Co transmitters

Co-transmitters are more important than false transmitters. They are very common in nature, even in the most primitive animals. Most neurons release more than one transmitter

[70]. The transmitter phenotype of individual neurons correlates with their peripheral targets. Increasing evidence indicates that transmitter phenotype (the mix of transmitters utilized) changes during development because of changes in transmitter synthetic enzymes and transporters. Burn and Rand reported in 1959 that adrenergic nerves contained and released both acetylcholine (ACh) and noradrenaline (NA) [71]. Their work could not be reproduced, but later studies of Furshpan and Patterson showed that sympathetic neurons, cultured from young rat cervical ganglia, produced and released both transmitters [72,73]. Further study of these dual function neurons revealed unexpected plasticity of sympathetic transmitter phenotype [74]. Sympathetic neurons are adrenergic at birth. Most remain adrenergic, but those innervating sweat glands become cholinergic; injury to the cell bodies or treatment with various cytokines such as leukemia inhibitory factor causes many to assume a cholinergic phenotype [75]. We are just beginning to understand the molecular determinants of transmitter phenotype [76]. Knowing that some adult sympathetic neurons are cholinergic, we can reconsider the failed Burn and Rand theory and suspect that it may have been partially valid [77,78].

Blaschko and colleagues found large amounts of ATP in the adrenal gland in the 1950s [79]. Release of ATP, proteins and adrenaline was demonstrated a decade later [80]. Although many laboratories reported multiple transmitters in invertebrate neurons [81], purines were the first well-established vertebrate co-transmitters. Geoffrey Burnstock suggested that some neurons released more than one transmitter in a pioneering 1976 essay

[82]. By 1979, the new journal Trends in Neurosciences asked "Is Dale's principle valid?"

Burnstock noted that both American workers [84] and Day and Rand from Oxford [71] had suggested corelease of ACh with another transmitter (oxytocin, NA) in the 1950s. Both groups thought that acetylcholine might facilitate transmitter release rather than acting at postsynaptic receptors. Pamela Holton of St. Mary's Hospital Medical School in London had reported in 1959 that ATP was liberated from rabbit sensory nerves by electrical stimulation [85]. She suggested two roles for ATP in nerves, as an energy source and also as a signal, but probably not the only signal, released from certain nerves. Burnstock and colleagues were able to demonstrate ATP release from guinea pig enteric nerves in the 1970s [86,87].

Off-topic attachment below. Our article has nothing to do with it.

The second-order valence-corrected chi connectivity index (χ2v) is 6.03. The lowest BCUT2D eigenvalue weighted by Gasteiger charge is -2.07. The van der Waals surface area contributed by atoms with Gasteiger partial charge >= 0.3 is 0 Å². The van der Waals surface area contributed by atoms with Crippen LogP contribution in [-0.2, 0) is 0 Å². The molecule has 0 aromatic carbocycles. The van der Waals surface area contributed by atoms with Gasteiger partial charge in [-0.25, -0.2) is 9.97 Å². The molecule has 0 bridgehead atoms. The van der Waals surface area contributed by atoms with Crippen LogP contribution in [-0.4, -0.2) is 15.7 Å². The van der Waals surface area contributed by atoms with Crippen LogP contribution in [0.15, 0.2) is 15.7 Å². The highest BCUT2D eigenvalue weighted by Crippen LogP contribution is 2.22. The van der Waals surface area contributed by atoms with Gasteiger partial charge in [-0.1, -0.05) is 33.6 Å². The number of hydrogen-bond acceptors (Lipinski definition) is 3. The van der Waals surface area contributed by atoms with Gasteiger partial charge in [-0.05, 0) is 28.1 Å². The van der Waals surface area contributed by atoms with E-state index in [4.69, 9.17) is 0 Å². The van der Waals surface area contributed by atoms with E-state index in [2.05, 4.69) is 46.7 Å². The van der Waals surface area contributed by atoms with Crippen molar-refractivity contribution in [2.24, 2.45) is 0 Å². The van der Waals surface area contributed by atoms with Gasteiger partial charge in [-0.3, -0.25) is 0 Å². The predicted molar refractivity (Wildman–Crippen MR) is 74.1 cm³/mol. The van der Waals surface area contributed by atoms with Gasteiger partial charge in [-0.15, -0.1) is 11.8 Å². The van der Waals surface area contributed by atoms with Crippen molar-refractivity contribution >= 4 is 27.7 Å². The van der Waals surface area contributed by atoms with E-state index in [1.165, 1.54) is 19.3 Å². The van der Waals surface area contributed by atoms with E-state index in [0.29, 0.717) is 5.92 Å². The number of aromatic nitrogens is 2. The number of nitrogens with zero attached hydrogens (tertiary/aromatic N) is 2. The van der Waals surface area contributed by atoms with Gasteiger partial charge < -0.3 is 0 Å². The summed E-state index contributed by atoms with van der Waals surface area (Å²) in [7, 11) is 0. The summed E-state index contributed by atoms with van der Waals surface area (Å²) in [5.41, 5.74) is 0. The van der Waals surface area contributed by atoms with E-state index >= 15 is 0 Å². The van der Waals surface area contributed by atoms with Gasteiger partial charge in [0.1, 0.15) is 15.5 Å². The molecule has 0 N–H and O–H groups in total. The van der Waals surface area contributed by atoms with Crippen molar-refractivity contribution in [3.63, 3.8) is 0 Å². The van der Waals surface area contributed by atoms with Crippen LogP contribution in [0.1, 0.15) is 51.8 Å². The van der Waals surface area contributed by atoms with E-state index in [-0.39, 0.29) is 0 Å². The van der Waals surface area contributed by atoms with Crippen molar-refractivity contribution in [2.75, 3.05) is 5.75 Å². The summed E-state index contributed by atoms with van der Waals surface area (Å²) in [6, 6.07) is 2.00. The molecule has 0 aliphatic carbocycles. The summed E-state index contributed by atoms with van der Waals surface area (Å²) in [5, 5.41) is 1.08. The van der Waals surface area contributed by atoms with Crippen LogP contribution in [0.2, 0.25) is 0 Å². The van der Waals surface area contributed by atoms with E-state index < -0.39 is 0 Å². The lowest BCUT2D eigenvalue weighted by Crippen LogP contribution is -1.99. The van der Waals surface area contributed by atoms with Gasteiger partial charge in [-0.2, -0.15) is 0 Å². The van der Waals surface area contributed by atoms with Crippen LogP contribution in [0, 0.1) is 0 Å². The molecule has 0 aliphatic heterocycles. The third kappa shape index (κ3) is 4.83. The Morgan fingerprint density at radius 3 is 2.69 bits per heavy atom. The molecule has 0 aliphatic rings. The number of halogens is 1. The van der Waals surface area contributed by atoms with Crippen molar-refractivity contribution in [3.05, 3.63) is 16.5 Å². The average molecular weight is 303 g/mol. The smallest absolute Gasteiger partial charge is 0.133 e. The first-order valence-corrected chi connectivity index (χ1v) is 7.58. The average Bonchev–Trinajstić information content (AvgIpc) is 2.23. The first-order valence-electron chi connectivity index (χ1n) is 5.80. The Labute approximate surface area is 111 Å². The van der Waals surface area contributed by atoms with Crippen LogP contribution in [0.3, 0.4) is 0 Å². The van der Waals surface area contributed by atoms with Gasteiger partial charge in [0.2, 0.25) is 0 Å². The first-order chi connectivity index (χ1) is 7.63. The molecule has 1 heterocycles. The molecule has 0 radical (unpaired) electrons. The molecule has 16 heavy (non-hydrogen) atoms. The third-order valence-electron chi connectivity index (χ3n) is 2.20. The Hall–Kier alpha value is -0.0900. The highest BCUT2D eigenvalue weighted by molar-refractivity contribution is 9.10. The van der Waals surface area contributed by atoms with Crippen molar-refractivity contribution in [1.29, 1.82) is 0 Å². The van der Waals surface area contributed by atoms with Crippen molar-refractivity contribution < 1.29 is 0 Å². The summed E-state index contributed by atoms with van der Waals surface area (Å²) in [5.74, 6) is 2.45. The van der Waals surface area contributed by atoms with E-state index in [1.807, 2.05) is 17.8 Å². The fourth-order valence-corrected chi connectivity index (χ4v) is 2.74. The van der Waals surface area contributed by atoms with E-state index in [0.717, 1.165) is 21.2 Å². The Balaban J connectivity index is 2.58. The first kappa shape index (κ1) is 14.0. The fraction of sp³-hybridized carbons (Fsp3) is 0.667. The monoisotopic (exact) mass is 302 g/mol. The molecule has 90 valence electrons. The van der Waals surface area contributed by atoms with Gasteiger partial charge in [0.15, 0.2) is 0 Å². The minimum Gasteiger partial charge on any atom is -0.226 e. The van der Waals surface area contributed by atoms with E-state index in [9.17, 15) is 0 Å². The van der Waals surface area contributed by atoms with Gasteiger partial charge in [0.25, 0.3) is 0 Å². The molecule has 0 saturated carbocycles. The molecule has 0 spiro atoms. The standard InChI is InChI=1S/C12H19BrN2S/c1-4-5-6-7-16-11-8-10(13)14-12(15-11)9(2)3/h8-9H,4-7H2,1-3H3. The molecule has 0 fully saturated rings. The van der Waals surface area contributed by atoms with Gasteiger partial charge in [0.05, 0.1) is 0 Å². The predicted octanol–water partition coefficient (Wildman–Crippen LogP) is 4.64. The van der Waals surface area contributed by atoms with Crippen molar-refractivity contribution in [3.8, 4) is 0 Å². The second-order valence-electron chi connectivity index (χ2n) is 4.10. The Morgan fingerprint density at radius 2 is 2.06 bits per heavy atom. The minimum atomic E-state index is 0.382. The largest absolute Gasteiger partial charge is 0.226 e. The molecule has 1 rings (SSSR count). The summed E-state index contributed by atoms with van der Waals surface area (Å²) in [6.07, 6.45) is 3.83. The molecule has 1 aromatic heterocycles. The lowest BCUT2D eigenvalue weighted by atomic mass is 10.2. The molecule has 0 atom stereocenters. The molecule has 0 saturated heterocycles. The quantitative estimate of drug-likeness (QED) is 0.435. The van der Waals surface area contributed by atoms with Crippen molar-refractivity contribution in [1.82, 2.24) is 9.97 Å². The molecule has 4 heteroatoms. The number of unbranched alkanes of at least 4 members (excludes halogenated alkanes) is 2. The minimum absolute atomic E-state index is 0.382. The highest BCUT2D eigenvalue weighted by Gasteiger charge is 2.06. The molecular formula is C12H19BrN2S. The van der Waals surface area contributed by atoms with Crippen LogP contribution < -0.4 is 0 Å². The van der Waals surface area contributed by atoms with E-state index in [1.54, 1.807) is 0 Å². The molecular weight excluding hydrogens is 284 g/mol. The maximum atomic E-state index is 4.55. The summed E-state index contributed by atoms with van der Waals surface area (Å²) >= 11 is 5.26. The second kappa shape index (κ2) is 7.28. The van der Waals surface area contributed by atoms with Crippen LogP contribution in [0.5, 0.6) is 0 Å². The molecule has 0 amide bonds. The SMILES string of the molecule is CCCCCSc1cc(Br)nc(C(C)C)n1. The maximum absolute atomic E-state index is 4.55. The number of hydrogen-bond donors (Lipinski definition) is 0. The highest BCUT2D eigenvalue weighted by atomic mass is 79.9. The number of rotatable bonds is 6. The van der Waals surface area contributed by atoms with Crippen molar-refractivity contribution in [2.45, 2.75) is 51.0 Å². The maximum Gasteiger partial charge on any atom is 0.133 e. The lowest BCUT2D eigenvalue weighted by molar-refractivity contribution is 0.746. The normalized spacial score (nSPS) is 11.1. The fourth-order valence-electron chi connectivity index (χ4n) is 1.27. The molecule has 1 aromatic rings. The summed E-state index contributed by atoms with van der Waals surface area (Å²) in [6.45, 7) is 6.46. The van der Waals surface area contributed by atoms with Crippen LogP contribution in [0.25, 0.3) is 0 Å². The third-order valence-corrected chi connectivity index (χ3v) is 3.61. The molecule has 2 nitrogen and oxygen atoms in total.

ATP and other purines are difficult to study because they are metabolically labile and found in all tissues. In general, purines may have presynaptic [typically inhibitory] effects or postsynaptic [mostly excitatory] effects [88,89]. ATP is known to mediate fast synaptic transmission at certain CNS [90] and peripheral synapses [91,92]. ATP, noradrenaline [NA] and neuropeptide Y [NPY] are important transmitters in perivascular sympathetic nerves; ATP acts at postjunctional P2X receptors to evoke vascular smooth muscle contraction [93]. It is a neurotransmitter in perivascular non-adrenergic non-cholinergic nerves. ATP is rapidly metabolized to adenosine which can also regulate the release of neurotransmitters via inhibitory prejunctional A1 adenosine receptors. The relative contributions of ATP and NA as functional co-transmitters varies with species, age, type and size of blood vessel, frequency and duration of stimulation, the tone/pressure of the blood vessel, and in disease.